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Mystery Photo #33: Champions 1913

Girls Champions 1913 by Louis Dworshak 1911

Who are these girls? What basketball team were they on? Why were they in a photo shot in 1911 on a postcard mailed in 1911 with “Champions 1913” written on the ball?

What we do know, based on the signature on the image, is the photo was taken by Duluth photographer Louis Dworshak, owner of the Dworshak Studio at 8 N. Second Ave. W.

Interesting side note: Louis Dworshak was the father of Lois Dworshak, a famous ice skater who appeared in the 1941 film Ice-Capades.

Lois-Dworshak Jitterbugs

But back to the postcard …

Girls Champions 1913 by Louis Dworshak 1911 back

The postcard was mailed in May of 1911 to Miss Mildred Smith of Waltham, Mass.:

My dearest Mil:

I am off for one more day of misery. Pick out the homeliest here and it is I. I was down to see “Edith” last evening and had a nice time. She has never never talked so seriously before. She gave me a list of books to read. Please write a line.

Goodbye lovingly, Loddie.

4 Comments

markryan

about 3 years ago

Perhaps the first line is "I am off for one more day of misery."   After all, it was springtime in Duluth.

hbh1

about 3 years ago

Well, in 1911 in at least our region, girls basketball was a new thing, and a quick overview of searchable Duluth newspapers tells me it was fairly controversial.

In Tower MN, a girls' basketball team had just been formed for the first time in 1911, and another brand new team had just been formed in Gilbert. In January of that year, the new teams were only practicing, and played other Range teams for the first time later that season. In Duluth, newspapers reported on games conducted between classes within the high school, which suggests that the girls teams were not yet playing teams from other schools. Possibly the idea of taking the train all the way up north to play teams on the Range was too far? Unimaginable given the controversy that they existed at all? In November, 75 girls turned out at Central for the basketball teams, and were told the rules of the gym, possibly for the first time.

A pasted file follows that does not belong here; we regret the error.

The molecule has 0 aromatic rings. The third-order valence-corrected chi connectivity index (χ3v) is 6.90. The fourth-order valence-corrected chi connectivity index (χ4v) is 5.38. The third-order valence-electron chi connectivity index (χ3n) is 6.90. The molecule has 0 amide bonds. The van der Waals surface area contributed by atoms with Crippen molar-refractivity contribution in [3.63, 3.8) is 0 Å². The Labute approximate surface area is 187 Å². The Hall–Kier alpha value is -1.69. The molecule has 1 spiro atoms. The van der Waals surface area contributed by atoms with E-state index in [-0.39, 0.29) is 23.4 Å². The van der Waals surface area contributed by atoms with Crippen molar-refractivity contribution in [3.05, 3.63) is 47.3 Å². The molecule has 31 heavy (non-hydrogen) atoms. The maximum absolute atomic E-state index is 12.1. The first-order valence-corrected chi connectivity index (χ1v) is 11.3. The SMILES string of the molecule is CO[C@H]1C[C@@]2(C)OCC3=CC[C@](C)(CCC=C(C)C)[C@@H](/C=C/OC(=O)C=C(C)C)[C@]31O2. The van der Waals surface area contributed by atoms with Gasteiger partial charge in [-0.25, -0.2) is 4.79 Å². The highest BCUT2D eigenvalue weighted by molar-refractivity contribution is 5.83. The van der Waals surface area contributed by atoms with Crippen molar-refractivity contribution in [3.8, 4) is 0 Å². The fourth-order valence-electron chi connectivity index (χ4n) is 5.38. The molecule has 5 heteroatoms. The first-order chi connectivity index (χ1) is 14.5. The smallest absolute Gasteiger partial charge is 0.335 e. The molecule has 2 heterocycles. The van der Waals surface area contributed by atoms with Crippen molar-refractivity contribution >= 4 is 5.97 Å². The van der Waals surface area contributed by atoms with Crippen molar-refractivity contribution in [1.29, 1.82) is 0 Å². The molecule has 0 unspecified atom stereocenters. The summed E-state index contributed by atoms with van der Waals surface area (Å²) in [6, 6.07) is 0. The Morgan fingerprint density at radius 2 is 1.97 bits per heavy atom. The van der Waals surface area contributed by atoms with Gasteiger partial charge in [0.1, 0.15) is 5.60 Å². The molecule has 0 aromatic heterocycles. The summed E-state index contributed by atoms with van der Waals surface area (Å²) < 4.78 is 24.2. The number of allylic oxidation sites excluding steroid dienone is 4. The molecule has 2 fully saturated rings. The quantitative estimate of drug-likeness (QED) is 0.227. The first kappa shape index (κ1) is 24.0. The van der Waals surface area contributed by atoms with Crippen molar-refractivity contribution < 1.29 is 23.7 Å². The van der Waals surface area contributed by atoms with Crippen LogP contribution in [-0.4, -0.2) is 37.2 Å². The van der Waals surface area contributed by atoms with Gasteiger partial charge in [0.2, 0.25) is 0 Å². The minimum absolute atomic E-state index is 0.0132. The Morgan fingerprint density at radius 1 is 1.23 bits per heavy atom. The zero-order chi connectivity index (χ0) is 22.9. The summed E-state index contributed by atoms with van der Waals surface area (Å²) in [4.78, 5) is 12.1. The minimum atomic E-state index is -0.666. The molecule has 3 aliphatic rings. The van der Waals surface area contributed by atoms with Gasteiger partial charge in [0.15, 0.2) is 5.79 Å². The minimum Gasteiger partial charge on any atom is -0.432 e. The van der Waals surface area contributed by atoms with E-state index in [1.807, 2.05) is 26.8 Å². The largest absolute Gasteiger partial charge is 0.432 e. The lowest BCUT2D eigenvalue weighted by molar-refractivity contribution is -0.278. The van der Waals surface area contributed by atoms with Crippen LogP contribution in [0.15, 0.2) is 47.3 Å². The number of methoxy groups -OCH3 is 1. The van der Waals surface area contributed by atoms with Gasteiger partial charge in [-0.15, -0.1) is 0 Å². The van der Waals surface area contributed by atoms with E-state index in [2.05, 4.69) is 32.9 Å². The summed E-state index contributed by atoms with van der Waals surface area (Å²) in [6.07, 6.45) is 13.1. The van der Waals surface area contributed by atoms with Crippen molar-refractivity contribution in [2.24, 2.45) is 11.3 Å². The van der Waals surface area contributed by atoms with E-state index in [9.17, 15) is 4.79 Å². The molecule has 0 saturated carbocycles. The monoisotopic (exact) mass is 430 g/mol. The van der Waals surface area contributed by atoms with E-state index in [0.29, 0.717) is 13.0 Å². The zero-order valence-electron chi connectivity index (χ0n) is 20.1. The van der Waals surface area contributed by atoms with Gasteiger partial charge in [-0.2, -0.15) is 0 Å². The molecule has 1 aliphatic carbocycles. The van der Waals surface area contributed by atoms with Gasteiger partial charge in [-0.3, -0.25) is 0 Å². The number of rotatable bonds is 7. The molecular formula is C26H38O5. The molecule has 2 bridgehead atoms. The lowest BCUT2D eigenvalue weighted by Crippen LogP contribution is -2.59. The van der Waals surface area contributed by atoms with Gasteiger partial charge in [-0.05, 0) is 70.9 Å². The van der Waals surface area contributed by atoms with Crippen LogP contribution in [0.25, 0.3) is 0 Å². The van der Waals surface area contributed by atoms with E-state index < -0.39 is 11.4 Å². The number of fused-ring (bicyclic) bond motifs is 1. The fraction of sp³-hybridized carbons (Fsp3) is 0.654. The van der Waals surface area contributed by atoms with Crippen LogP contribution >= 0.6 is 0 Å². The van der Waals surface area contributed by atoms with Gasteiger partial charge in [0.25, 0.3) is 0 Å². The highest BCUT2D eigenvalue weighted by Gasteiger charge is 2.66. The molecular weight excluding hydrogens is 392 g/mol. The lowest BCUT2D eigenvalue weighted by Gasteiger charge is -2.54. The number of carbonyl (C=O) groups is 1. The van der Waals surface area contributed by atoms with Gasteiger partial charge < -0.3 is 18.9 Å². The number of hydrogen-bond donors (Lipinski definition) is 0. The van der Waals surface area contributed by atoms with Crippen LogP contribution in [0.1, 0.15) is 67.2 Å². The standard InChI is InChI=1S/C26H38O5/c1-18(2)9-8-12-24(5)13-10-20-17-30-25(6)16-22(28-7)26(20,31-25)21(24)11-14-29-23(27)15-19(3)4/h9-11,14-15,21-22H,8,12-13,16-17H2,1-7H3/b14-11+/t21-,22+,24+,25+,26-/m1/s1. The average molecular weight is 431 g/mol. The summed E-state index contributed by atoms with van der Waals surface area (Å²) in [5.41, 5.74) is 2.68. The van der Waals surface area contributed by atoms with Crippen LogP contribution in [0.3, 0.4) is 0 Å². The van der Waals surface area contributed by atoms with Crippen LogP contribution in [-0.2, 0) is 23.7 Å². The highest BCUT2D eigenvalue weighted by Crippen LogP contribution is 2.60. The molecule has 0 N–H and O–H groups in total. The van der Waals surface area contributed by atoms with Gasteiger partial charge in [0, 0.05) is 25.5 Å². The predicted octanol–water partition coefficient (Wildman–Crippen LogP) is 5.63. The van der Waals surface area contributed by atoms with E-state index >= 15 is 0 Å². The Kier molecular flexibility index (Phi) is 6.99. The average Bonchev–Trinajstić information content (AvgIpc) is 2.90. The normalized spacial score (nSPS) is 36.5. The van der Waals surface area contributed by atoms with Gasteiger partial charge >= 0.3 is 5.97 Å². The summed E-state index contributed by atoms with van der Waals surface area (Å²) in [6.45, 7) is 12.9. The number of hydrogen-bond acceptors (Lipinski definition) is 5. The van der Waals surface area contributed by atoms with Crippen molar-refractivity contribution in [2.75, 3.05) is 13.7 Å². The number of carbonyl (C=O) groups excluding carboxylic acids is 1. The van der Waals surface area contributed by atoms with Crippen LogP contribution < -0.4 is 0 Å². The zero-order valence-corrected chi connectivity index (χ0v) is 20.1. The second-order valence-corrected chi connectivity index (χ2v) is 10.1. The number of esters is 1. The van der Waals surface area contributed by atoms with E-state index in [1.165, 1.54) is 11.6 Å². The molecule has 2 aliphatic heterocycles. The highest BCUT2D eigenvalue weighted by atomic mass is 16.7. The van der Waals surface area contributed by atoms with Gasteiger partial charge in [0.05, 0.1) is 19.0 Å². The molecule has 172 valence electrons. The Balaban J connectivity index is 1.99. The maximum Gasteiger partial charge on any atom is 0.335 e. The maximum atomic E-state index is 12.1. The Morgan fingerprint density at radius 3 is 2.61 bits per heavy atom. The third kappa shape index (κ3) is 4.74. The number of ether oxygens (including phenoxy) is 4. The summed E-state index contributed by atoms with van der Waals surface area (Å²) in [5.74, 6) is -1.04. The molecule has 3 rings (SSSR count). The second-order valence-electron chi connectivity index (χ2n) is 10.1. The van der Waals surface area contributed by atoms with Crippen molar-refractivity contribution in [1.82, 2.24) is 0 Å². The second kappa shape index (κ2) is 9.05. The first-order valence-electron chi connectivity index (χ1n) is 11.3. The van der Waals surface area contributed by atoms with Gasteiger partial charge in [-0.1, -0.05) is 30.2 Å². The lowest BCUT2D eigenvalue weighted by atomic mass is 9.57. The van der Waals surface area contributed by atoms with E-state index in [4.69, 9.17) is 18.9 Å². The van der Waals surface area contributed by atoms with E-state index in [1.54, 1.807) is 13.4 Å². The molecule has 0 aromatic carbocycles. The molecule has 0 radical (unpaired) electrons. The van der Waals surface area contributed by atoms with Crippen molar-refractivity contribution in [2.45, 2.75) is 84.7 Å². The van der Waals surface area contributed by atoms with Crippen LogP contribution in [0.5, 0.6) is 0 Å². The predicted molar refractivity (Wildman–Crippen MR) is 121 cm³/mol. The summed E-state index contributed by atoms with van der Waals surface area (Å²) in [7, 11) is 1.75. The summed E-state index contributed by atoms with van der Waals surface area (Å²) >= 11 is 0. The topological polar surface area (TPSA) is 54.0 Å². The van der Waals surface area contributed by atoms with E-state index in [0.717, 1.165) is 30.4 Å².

Duluth newspapers reported that year that in Sparta WI, the school board banned girls' basketball, saying it was "not conducive to good morals." In August 1911, Manitowoc schools did the same, saying the game was dangerous and "too violent to be beneficial or healthful to schoolgirls." In Biwabik in September, the board ruled to disband the new girls  basketball team, and a newspaper article in the DNT noted that there had been "considerable trouble over the team" the previous year. 

So, I would surmise that the postcard is a response on the part of enthusiastic local girls who were looking forward to the idea of actual school teams where they actually got to play other schools, which had not yet happened.

Mags

about 3 years ago

I found a copy of this picture in the 1911 Duluth Central High School Zenith yearbook. The 1913 refers to these students' graduation year. They were sophomores in 1911.

From the Zenith:

The girls of '13 also contribute no small share of fame to athletics. last year, their first year at basketball, they made a good record, defeating both the Juniors and Seniors. This year they won the championship. And so, with both championships, the Sophomore class stands foremost in the game of basket ball. The of members of the team are: Forwards - Mildred Miller and Eunice Whipple Centers - Ella Currier and Marion Todd Guards - Winifred Hopkins and Florence Whipple
It's hard to tell which of those names might engender the nickname Loddie. The photo in the Zenith shows the Dworskak name in white and doesn't include the year. The postcard looks like a photo of a photo, you can see the mount.

Paul Lundgren

about 3 years ago

Well now we not only know the champions of 1911 girls basketball, we know the champions of 2016 history mystery solving -- Mark, Heidi and Mags.

Mark, you are correct, it has to be "misery," and I have edited the post to indicate that.

And hey, shouldn't it be easy to pick out Loddie? Just find the homeliest one. Oh Loddie, Loddie.

Thanks all around!

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